The VMA lost. What's next for the venerable institution?
The Village Manager Association (the establishment) lost to the New Leadership Party (the critics), but the contest was between two conservative visions. The VMA sought stability in finances and senior village staff. The NLP seeks stability in physical infrastructure and junior village staff.
If the Swenson doctrine ("development mania") succeeded in holding the line on property taxes the VMA would still be in power. But even with activist government tinkering, the village couldn't shoehorn in enough taxable development to keep ahead of government spending increases.
The VMA may be tempted to wait to see if the NLP implodes. Will the coalition motivated by a list of grievances hold together? This strategy risks that the NLP will start attracting stronger candidates than the VMA since its selection process is open. The openness makes it flexible to meet the demands of the activists du jour. If stronger candidates prefer running with the NLP to the VMA irrespective of their personal politics, the VMA will cease to be.
In what direction can the VMA move that is consistent with its existing membership, but won't be co-opted by the NLP before the VMA can get traction? Here are some possibilities:
1. Younger voters. Does it seem like the same clique of people has run the VMA since the early 1970s? If the VMA is going to survive it needs to recruit younger Oak Parkers into leadership positions and attract younger voters at the polls. The VMA should survey younger voters to see what they want. I suspect younger Oak Parkers want liberalized overnight parking ($5 per night?) and bars. Both these things are consistent with increasing village revenue.
2. Online discussion of policy. The VMA should create a website that allows people to freely discuss public policy in Oak Park. What vision do people have for the village? What complaints do they have? What suggestions do they want to make?
3. Quality of service. The VMA should explain how it intends to improve the quality of work and service by the village. What sort of qualify feedback mechanisms do the technocrats favor?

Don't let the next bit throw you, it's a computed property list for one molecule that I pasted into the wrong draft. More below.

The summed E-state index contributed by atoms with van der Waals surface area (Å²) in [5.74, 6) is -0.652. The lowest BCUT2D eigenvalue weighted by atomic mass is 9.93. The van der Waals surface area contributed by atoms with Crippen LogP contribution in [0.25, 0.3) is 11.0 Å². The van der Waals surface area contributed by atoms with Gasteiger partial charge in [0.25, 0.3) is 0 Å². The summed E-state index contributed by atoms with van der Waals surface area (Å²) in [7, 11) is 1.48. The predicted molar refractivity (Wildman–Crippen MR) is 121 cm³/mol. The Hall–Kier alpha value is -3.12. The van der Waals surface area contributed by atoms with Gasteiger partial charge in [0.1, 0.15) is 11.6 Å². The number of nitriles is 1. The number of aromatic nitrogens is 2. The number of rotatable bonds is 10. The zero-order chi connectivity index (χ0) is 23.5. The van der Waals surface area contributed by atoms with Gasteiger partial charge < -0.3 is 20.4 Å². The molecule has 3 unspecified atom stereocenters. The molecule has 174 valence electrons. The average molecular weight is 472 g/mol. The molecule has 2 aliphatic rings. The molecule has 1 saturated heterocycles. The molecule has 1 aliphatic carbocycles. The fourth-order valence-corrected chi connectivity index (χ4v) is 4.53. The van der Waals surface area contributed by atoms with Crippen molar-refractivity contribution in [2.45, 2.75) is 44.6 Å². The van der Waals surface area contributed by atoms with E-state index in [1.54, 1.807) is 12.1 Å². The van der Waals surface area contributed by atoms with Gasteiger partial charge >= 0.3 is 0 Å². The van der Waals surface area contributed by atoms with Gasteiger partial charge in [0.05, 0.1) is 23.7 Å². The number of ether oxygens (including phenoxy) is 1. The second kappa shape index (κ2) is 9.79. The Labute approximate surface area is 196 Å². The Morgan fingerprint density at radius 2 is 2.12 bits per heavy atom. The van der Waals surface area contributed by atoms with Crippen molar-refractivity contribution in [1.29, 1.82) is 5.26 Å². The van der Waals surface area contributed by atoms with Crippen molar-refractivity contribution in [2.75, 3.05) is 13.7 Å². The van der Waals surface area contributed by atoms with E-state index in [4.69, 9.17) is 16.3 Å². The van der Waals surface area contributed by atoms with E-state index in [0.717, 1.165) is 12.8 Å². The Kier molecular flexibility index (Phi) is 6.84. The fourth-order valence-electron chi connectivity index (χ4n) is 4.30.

4. Use clout creatively. The VMA should work with other local governments and elected officials in and out of Oak Park to lobby the county, state and federal government for policies that better serve local government. The county should be lobbied to eliminate waste and improve the property tax assessment process. The state should be lobbied to provide property tax relief. The federal government should be lobbied to protect local government from skyrocketing health care costs.
5. Evaluate major projects. The VMA should make a list of major projects from recent history and evaluate each one. The VMA should get public input. They should go back and interview the people that opposed these projects. What aspects of the projects were for the better? What aspects were disappointments? In what ways was the process the problem? The VMA has projected arrogance by not taking criticism seriously. If it wants to govern again, it needs to convince citizens that it's heard past criticisms and is going to adjust.
6. Openness and competence. The VMA needs to explain how to make village government more open. It also needs to have a plan for making it more competent. It's hard to take the competence of VMA candidates seriously when they are apologists for the dishonesty and incompetence of Swenson's senior staff.
The VMA has made mistakes, but hopefully it will continue to exist 50 years from now. Its candidate selection process has generally provided capable, honest elected officials to shepherd village government. Hopefully even the VMA's strongest critics will acknowledge it has provided better local government over 50 years than other surrounding communities.
If the VMA is going to exist in 50 years, it needs to make it through the next 10 years. And this is going to require new people and new ideas. Being out of power allows greater flexibility. The VMA should use this opportunity creatively.